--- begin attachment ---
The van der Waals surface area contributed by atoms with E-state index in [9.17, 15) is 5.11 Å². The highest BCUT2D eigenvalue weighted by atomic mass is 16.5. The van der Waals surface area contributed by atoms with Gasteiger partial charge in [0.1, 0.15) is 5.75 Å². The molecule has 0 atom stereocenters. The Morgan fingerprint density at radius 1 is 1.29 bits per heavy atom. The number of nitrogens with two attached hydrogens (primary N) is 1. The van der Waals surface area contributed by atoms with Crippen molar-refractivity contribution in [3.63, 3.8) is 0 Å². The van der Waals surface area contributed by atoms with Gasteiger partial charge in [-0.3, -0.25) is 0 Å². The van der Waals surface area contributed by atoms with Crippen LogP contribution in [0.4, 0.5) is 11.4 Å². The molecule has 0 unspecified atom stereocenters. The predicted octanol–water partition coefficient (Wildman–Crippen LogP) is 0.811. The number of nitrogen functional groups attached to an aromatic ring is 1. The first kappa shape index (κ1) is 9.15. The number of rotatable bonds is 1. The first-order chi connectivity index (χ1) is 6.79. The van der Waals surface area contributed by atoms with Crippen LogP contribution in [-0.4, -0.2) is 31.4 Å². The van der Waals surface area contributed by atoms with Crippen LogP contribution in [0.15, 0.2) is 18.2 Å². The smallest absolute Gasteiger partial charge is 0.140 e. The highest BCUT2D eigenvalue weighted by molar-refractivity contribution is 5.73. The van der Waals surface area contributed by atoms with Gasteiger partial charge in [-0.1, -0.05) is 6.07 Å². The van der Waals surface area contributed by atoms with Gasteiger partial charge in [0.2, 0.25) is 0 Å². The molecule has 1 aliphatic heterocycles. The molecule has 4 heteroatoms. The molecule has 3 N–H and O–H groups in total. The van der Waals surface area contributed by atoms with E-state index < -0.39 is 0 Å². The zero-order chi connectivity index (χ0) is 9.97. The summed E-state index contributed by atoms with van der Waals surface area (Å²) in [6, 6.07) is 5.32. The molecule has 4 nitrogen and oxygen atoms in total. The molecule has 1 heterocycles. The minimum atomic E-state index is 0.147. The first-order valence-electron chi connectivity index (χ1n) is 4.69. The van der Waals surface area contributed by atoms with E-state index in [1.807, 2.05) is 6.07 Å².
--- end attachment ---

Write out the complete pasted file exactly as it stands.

The van der Waals surface area contributed by atoms with E-state index in [9.17, 15) is 5.11 Å². The highest BCUT2D eigenvalue weighted by atomic mass is 16.5. The van der Waals surface area contributed by atoms with Gasteiger partial charge in [0.1, 0.15) is 5.75 Å². The molecule has 0 atom stereocenters. The Morgan fingerprint density at radius 1 is 1.29 bits per heavy atom. The number of nitrogens with two attached hydrogens (primary N) is 1. The van der Waals surface area contributed by atoms with Crippen molar-refractivity contribution in [3.63, 3.8) is 0 Å². The van der Waals surface area contributed by atoms with Gasteiger partial charge in [-0.3, -0.25) is 0 Å². The van der Waals surface area contributed by atoms with Crippen LogP contribution in [0.4, 0.5) is 11.4 Å². The molecule has 0 unspecified atom stereocenters. The predicted octanol–water partition coefficient (Wildman–Crippen LogP) is 0.811. The number of nitrogen functional groups attached to an aromatic ring is 1. The first kappa shape index (κ1) is 9.15. The number of rotatable bonds is 1. The first-order chi connectivity index (χ1) is 6.79. The van der Waals surface area contributed by atoms with Crippen LogP contribution in [-0.4, -0.2) is 31.4 Å². The van der Waals surface area contributed by atoms with Crippen LogP contribution in [0.15, 0.2) is 18.2 Å². The smallest absolute Gasteiger partial charge is 0.140 e. The highest BCUT2D eigenvalue weighted by molar-refractivity contribution is 5.73. The van der Waals surface area contributed by atoms with Gasteiger partial charge in [-0.1, -0.05) is 6.07 Å². The van der Waals surface area contributed by atoms with Gasteiger partial charge in [0.2, 0.25) is 0 Å². The molecule has 1 aliphatic heterocycles. The molecule has 4 heteroatoms. The molecule has 3 N–H and O–H groups in total. The van der Waals surface area contributed by atoms with E-state index < -0.39 is 0 Å². The zero-order chi connectivity index (χ0) is 9.97. The summed E-state index contributed by atoms with van der Waals surface area (Å²) in [6, 6.07) is 5.32. The molecule has 4 nitrogen and oxygen atoms in total. The molecule has 1 heterocycles. The minimum atomic E-state index is 0.147. The first-order valence-electron chi connectivity index (χ1n) is 4.69. The van der Waals surface area contributed by atoms with E-state index in [1.807, 2.05) is 6.07 Å².